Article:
Dr Angus Nicholl, acting director of the PHLS Communicable Disease Surveillance Centre, said: "We are in the middle of investigations to try to find out what is the vehicle; what food caused it, and those analyses are still under way.

"It is worrying that it is a multiple-resistant salmonella. It is resistant to a number of antibodies, so that when people get septicaemia they are harder to treat."

He said the widespread distribution of commercially produced food meant that when a dangerous bug broke out a large number of people became infected very quickly.

Dr Nicholl said it was unlikely that a large fast-food outlet caused the epidemic, since the quality control of the big chains was so good. The culprit was more likely to be a small, independent restaurant or takeaway.

Working with the Food Standards Agency, PHLS officials were interviewing salmonella victims about where they had been and what they had eaten during the week before they fell ill. Their latest results indicated that many patients had eaten takeaway food hours before being struck down.

A spokeswoman for PHLS in London said: "The people who were ill were far more likely to have eaten takeaway food. The likelihood is that some food or foods supplied to takeaways was the source or sources of this particular outbreak in the West Midlands." Epidemiologists from the centre are trying to pinpoint the exact source of the bug.

The salmonella strain displays multiple resistance to common antibiotics, including ampicillin and streptomycin , making it difficult for doctors to treat effectively. All the cases attributed to the outbreak originated between July 31 and August 17.

Experts at the PHLS believe the bug is caused by a bacterium which started in cattle but spread to pigs, sheep, chicken and even household pets. The increasing use of antibiotics in animals is thought to be a cause .

Most infections cause no more than a case of diarrhoea but complications can develop. The patient who died in the West Midlands developed septicaemia food poisoning.


11 Sep 00 - Food Safety - Serious food-poisoning outbreak linked to teenagers eating fast food

By Steve Connor

Independent ... Monday 11 September 2000


Britain is in the throes of a food-poisoning outbreak caused by a strain of salmonella that is resistant to most of the common antibiotics used to control bacterial infections, a government scientist has confirmed.

Angus Nichol, acting director of the Communicable Disease Surveillance Centre at the Public Health Laboratory Service in London, told the British Association conference yesterday that 265 people have contracted the illness since the start of August, with seven admitted to hospital, three with blood poisoning - one of whom has since died .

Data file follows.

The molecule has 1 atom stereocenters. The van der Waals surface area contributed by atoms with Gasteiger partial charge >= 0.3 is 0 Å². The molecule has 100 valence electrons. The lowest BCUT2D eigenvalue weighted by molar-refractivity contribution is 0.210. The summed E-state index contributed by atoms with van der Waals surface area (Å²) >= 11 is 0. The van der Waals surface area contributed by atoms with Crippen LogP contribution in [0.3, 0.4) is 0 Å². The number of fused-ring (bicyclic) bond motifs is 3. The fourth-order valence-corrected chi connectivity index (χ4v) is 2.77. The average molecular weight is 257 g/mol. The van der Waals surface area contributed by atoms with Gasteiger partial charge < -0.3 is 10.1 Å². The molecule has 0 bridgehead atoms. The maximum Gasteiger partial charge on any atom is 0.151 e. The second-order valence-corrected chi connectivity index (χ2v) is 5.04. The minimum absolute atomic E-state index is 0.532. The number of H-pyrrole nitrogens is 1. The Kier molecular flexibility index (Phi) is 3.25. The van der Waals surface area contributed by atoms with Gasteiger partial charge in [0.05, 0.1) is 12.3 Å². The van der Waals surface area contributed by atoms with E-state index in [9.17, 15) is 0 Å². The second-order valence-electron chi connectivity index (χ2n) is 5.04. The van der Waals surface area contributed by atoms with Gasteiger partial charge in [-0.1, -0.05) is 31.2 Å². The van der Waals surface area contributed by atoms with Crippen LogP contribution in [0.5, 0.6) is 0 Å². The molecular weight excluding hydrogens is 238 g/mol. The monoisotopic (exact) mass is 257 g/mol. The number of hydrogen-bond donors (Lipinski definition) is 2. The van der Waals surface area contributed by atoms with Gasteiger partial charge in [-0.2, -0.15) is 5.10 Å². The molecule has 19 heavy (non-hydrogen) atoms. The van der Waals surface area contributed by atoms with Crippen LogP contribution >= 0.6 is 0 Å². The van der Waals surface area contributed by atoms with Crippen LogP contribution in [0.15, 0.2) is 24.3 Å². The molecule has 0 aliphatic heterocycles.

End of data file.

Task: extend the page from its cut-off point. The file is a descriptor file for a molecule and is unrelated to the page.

Only 97 cases were reported for the same period last year. "Most of them have been in teenagers and young adults. We're currently in the middle of investigations to try to find out what is the vehicle of that, what food caused it, and those analyses are still under way," Dr Nichol said.

The strain of salmonella is known as Salmonella typhimurium DT104, and it is resistant to six types of antibiotics, including streptomycin and tetracycline. "It's not a new salmonella; it's one that we've seen before. It is worrying that it is a multiply resistant salmonella , so that when people get septicaemia , they are harder to treat," Dr Nichol said.

Epidemiologists are trying to find out the cause of the outbreak and are concentrating on the West Midlands region, where 99 cases have been reported so far. The prevalence of children and teenagers among the figures suggests that it might be due to fast-food outlets.

"I think for this age group we are talking about takeaway foods ... The big manufacturers have not been found to be a problem in the past because their quality control is so good, it tends to be the smaller ones," he said.

"Although levels of risk for food-borne illnesses are considerably less than they were in the past because of improved food hygiene, and certainly most of the food processing that takes place in this country is very safe, where something goes wrong you have got an ability for quite a large number of people to become infected very quickly because of the way food is distributed.

"Takeaway foods can be the vector when it is as widespread as this, or it may have got into a particular food that is widely distributed. Until the analyses are done, I could not say which it is."


10 Sep 00 - Food Safety - Two new cases of swine fever reported

Staff Reporter

Press Association ... Sunday 10 September 2000


Two more cases of classical swine fever have been confirmed by the Government tonight, bringing the total number to 10 .

Ministry of Agriculture officials said the latest cases were reported in Norfolk and Suffolk. Both new outbreaks are in areas already subject to movement restriction orders, and appeared to be linked to the earlier cases.

More than 20,000 pigs on East Anglian farms have been slaughtered since the disease first emerged on August 8.

The original outbreak last month was the first of classical swine fever in the UK since 1986.

The disease poses no threat to human health but is highly contagious to pigs, with potentially disastrous economic consequences for farmers.

Farmers in East Anglia say the Government is not offering them enough compensation for the losses the disease has caused.